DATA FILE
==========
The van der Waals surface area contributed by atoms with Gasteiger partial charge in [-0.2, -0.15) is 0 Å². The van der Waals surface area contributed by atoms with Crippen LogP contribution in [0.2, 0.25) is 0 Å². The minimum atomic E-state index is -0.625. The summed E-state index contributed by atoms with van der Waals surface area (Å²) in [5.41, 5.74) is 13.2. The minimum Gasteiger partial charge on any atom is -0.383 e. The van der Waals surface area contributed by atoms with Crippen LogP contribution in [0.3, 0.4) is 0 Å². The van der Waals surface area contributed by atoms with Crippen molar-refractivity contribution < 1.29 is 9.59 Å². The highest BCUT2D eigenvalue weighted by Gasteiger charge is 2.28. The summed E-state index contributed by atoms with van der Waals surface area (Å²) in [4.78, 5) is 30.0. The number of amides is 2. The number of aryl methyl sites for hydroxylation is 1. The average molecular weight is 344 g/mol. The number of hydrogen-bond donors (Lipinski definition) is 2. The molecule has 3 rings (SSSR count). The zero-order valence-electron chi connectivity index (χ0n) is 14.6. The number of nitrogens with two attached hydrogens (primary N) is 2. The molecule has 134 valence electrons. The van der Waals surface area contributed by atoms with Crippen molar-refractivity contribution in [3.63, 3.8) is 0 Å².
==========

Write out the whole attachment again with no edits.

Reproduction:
The van der Waals surface area contributed by atoms with Gasteiger partial charge in [-0.2, -0.15) is 0 Å². The van der Waals surface area contributed by atoms with Crippen LogP contribution in [0.2, 0.25) is 0 Å². The minimum atomic E-state index is -0.625. The summed E-state index contributed by atoms with van der Waals surface area (Å²) in [5.41, 5.74) is 13.2. The minimum Gasteiger partial charge on any atom is -0.383 e. The van der Waals surface area contributed by atoms with Crippen LogP contribution in [0.3, 0.4) is 0 Å². The van der Waals surface area contributed by atoms with Crippen molar-refractivity contribution < 1.29 is 9.59 Å². The highest BCUT2D eigenvalue weighted by Gasteiger charge is 2.28. The summed E-state index contributed by atoms with van der Waals surface area (Å²) in [4.78, 5) is 30.0. The number of amides is 2. The number of aryl methyl sites for hydroxylation is 1. The average molecular weight is 344 g/mol. The number of hydrogen-bond donors (Lipinski definition) is 2. The molecule has 3 rings (SSSR count). The zero-order valence-electron chi connectivity index (χ0n) is 14.6. The number of nitrogens with two attached hydrogens (primary N) is 2. The molecule has 134 valence electrons. The van der Waals surface area contributed by atoms with Crippen molar-refractivity contribution in [3.63, 3.8) is 0 Å².